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newsweek:

About 60 miles from the site of the deadly 2011 nuclear disaster in Fukushima prefecture, inside a former silicon chip manufacturing facility owned by the Japanese computer company Fujitsu, a small team of highly trained engineers are working on one of the company’s hottest new products.
Fujitsu’s marketing team claims it’s already proving a hit with their oldest—and youngest—consumers. It’s so popular, in fact, it’s probably just the first in a long line of related Fujitsu products. The product is lettuce. Like the giant monolith in Stanley Kubrick’s 2001, this new head of lettuce is simultaneously a product of this factory’s past and the future.
Fujitsu is a space-age R&D innovator with sprawling, specialized factories. But several of its facilities, including this one, went dark when the company tightened its belt and reorganized its product lines after the 2008 global financial crisis. Now in the aftermath, it has retrofitted this facilities to serve tomorrow’s vegetable consumers, who will pay for a better-than-organic product, and who enjoy a bowl of iceberg more if they know it was monitored by thousands of little sensors.
The Internet Of Things Meets Hydroponics: How To Grow A Better Vegetable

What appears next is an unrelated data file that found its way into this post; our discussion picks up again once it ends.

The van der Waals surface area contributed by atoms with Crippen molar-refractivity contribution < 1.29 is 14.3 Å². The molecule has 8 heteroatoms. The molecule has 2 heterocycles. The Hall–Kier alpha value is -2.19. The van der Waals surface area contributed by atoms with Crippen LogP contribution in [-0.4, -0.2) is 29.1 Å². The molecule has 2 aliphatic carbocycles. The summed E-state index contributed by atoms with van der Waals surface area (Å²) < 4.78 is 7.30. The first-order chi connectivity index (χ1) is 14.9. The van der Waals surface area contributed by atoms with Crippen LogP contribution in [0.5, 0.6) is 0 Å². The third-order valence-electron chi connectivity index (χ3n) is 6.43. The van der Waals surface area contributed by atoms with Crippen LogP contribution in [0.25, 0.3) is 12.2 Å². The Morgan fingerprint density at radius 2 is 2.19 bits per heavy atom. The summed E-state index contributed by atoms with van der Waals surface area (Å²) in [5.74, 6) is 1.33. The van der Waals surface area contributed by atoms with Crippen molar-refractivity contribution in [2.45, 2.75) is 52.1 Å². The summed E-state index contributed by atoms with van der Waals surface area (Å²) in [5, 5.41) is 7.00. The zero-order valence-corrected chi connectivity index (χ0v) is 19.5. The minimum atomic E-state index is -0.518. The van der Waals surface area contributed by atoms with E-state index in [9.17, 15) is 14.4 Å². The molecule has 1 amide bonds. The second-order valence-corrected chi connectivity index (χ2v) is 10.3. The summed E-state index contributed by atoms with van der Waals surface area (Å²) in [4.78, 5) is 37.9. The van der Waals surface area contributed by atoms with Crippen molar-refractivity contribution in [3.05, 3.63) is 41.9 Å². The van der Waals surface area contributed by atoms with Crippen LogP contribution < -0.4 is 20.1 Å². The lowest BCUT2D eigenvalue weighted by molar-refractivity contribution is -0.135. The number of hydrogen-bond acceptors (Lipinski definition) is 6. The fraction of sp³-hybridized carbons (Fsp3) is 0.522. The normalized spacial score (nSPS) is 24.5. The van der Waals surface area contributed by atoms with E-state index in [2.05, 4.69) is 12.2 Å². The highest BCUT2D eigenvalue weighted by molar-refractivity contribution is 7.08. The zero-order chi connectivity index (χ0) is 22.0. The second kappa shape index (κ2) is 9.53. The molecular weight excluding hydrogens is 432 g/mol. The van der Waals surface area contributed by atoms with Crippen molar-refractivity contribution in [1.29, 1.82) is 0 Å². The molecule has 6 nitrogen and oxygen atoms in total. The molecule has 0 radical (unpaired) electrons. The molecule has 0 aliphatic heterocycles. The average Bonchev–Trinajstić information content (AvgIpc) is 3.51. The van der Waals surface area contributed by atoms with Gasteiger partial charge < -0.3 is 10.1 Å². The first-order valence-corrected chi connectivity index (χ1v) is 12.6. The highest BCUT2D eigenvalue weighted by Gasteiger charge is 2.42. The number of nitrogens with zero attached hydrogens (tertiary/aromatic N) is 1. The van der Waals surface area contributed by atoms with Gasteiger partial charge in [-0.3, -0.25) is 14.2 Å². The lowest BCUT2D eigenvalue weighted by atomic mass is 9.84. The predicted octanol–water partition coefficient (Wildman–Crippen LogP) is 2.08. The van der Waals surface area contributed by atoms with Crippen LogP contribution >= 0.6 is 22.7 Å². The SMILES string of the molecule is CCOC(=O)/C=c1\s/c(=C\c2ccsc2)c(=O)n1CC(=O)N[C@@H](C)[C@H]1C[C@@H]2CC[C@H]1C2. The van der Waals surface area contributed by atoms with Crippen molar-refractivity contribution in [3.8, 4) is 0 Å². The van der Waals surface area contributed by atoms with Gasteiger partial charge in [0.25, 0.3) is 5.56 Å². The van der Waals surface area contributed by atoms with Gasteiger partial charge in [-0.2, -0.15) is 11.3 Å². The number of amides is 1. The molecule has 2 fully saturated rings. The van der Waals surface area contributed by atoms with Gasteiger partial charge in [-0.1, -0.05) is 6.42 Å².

newsweek:

About 60 miles from the site of the deadly 2011 nuclear disaster in Fukushima prefecture, inside a former silicon chip manufacturing facility owned by the Japanese computer company Fujitsu, a small team of highly trained engineers are working on one of the company’s hottest new products.

Fujitsu’s marketing team claims it’s already proving a hit with their oldest—and youngest—consumers. It’s so popular, in fact, it’s probably just the first in a long line of related Fujitsu products. The product is lettuce. Like the giant monolith in Stanley Kubrick’s 2001, this new head of lettuce is simultaneously a product of this factory’s past and the future.

Fujitsu is a space-age R&D innovator with sprawling, specialized factories. But several of its facilities, including this one, went dark when the company tightened its belt and reorganized its product lines after the 2008 global financial crisis. Now in the aftermath, it has retrofitted this facilities to serve tomorrow’s vegetable consumers, who will pay for a better-than-organic product, and who enjoy a bowl of iceberg more if they know it was monitored by thousands of little sensors.

The Internet Of Things Meets Hydroponics: How To Grow A Better Vegetable

"Tomato vines are suspended above conference tables, lemon and passion fruit trees are used as partitions for meeting spaces, salad leaves are grown inside seminar rooms and bean sprouts are grown under benches. The main lobby also features a rice paddy and a broccoli field."

A building in Tokyo that has 200 species of rice, fruits, and veggies may have reached new levels in the craze to “green” the office.